If you or your child is heading off to college in the fall, financial planning is critical. According to the Iowa College Student Aid Commission, 60% of 2013 graduates from Iowa’s regent universities owe an average of over $28,000 in student debt. Despite the high and rising cost of education, you can take steps to control these costs and begin professional life without crippling debt.
Applying for Aid
The first step in getting college aid is to fill out the Free Application for Federal Student Aid (FAFSA). This form is required to qualify for federal higher education aid programs and for many state, local, and school-based programs as well. It casts a wide net, assessing your eligibility for federal loans, grants, and work-study funds. Even if your or your parents’ incomes are high, if you enter college at a nontraditional age, or have less than an impressive G.P.A., you may qualify for help with college expenses by filling out this form, which is available online. It is important to get it filled out on time, and the earlier the better. Getting your FAFSA in as early as possible increases the likelihood that you will have funding lined up before the school year begins. For more information, see the Federal Student Aid website.
Be sure to research grants and scholarships as well. Look into funding available for your chosen career path, for specific groups to which you belong, for students of your particular school, and for your local area. Iowa offers a wide range of grants and scholarships for its students. Learn more at the Iowa College Student Aid Commission website.
Planning for Repayment
Programs are also available to help students reduce the burden of their student loan debt. In addition to the recent expansion of the Pay As You Earn (PAYE) program, which qualifies an additional 5 million graduates for reduced student loan payments, many programs exist to lighten the financial load for specific sets of borrowers. Thinking about your career path with these types of programs in mind can allow you to develop a plan to minimize the debt you will need to repay after you begin working. Some of the better-known fields to offer generous loan repayment terms include education, health care, and government service. The state of Iowa offers its own set of programs to reduce debt for some graduates. Find details at the Iowa College Student Aid Commission website.
The most effective way to minimize the burden of repaying student loan debt is to borrow as little as possible. To do this, you must first create a budget. For most college students, the practice of budgeting is unfamiliar. While they lived at home and had their day-to-day expenses paid for them, the money they had available to spend was generally whatever was in their pockets or bank accounts. Even those forward-thinking high school students who put some of their earnings in to savings are generally unused to having to meet daily expenses on a long-term basis. Before heading off to college in the fall, generate a list of regular expenses you will have to meet. Take a parent-child trip to the grocery store, during which the new college student compiles the shopping list and pays attention to how much the items actually cost. This will help establish a baseline grocery budget. Then account for other anticipated expenses, including school costs, housing, transportation, clothing, household items, and anything else the student will be responsible for paying. Don’t forget to include a reasonable entertainment allowance.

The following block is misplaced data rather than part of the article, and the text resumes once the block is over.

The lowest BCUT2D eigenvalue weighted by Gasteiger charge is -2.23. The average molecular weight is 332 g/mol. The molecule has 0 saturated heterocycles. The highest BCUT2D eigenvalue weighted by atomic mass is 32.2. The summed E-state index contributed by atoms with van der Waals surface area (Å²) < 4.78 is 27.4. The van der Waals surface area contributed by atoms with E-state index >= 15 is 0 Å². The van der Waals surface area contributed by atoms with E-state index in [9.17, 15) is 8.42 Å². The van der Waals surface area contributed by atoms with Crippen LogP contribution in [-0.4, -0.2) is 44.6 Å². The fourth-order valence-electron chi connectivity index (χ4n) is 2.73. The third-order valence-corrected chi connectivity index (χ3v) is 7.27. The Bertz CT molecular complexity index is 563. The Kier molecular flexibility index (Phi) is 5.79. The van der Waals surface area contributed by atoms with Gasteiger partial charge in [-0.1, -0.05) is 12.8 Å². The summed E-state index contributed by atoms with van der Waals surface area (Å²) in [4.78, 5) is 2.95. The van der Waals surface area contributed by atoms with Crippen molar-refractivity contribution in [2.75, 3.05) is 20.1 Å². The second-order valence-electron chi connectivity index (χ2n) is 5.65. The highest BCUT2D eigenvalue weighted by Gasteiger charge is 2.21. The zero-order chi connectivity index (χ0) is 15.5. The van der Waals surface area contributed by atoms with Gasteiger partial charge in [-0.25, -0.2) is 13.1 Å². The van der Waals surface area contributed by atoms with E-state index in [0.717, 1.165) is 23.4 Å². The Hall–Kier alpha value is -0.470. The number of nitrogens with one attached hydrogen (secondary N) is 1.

Once you have an idea of your costs, make an estimate of how much you will need to borrow to make up any difference between what you earn, have available, and get covered by scholarships and grants. Borrow only what you need, keeping in mind that it is a good idea to have an extra three months worth of living expenses available in case of emergencies.
Education planning is most effective when it begins early in life. If you have younger children, Boelman Shaw can help you get a head start on college financial planning with a variety of tax-advantaged savings plans. Contact us to find out how you can financially prepare for your children’s higher education.
Material discussed herein is meant for general illustration and/or informational purposes only. Because individual situations will vary, the information shared here should be used in conjunction with individual professional advice.